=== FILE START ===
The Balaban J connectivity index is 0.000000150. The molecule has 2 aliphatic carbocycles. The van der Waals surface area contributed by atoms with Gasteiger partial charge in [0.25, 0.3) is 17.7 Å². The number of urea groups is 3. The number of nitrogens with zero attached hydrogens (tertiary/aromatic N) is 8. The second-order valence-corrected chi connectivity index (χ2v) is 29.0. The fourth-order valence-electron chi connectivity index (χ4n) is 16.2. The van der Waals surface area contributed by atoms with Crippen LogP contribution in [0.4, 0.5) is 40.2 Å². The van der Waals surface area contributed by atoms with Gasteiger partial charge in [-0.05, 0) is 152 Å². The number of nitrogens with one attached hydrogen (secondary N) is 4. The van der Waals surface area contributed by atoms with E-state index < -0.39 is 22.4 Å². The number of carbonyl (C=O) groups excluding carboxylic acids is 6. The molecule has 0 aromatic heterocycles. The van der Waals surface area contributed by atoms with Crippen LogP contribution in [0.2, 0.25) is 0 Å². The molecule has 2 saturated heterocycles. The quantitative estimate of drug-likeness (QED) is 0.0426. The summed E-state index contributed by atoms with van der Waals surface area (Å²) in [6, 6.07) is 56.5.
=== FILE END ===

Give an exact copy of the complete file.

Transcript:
The Balaban J connectivity index is 0.000000150. The molecule has 2 aliphatic carbocycles. The van der Waals surface area contributed by atoms with Gasteiger partial charge in [0.25, 0.3) is 17.7 Å². The number of urea groups is 3. The number of nitrogens with zero attached hydrogens (tertiary/aromatic N) is 8. The second-order valence-corrected chi connectivity index (χ2v) is 29.0. The fourth-order valence-electron chi connectivity index (χ4n) is 16.2. The van der Waals surface area contributed by atoms with Crippen LogP contribution in [0.4, 0.5) is 40.2 Å². The van der Waals surface area contributed by atoms with Gasteiger partial charge in [-0.05, 0) is 152 Å². The number of nitrogens with one attached hydrogen (secondary N) is 4. The van der Waals surface area contributed by atoms with E-state index < -0.39 is 22.4 Å². The number of carbonyl (C=O) groups excluding carboxylic acids is 6. The molecule has 0 aromatic heterocycles. The van der Waals surface area contributed by atoms with Crippen LogP contribution in [0.2, 0.25) is 0 Å². The molecule has 2 saturated heterocycles. The quantitative estimate of drug-likeness (QED) is 0.0426. The summed E-state index contributed by atoms with van der Waals surface area (Å²) in [6, 6.07) is 56.5.